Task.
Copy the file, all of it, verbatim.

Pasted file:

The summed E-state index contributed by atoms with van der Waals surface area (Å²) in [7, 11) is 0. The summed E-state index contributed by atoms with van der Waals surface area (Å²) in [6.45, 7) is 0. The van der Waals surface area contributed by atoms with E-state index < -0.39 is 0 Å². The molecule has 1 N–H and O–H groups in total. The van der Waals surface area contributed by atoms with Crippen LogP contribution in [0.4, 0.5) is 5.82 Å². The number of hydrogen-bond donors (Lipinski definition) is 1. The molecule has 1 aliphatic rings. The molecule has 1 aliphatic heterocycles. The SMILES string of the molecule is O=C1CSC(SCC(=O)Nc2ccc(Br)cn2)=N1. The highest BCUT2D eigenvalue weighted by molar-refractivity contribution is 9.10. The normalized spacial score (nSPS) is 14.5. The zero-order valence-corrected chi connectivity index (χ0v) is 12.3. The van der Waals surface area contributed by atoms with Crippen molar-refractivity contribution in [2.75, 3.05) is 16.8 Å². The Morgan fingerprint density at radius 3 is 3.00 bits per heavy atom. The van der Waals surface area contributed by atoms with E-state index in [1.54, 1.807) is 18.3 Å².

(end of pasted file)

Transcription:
The summed E-state index contributed by atoms with van der Waals surface area (Å²) in [7, 11) is 0. The summed E-state index contributed by atoms with van der Waals surface area (Å²) in [6.45, 7) is 0. The van der Waals surface area contributed by atoms with E-state index < -0.39 is 0 Å². The molecule has 1 N–H and O–H groups in total. The van der Waals surface area contributed by atoms with Crippen LogP contribution in [0.4, 0.5) is 5.82 Å². The number of hydrogen-bond donors (Lipinski definition) is 1. The molecule has 1 aliphatic rings. The molecule has 1 aliphatic heterocycles. The SMILES string of the molecule is O=C1CSC(SCC(=O)Nc2ccc(Br)cn2)=N1. The highest BCUT2D eigenvalue weighted by molar-refractivity contribution is 9.10. The normalized spacial score (nSPS) is 14.5. The zero-order valence-corrected chi connectivity index (χ0v) is 12.3. The van der Waals surface area contributed by atoms with Crippen molar-refractivity contribution in [2.75, 3.05) is 16.8 Å². The Morgan fingerprint density at radius 3 is 3.00 bits per heavy atom. The van der Waals surface area contributed by atoms with E-state index in [1.54, 1.807) is 18.3 Å².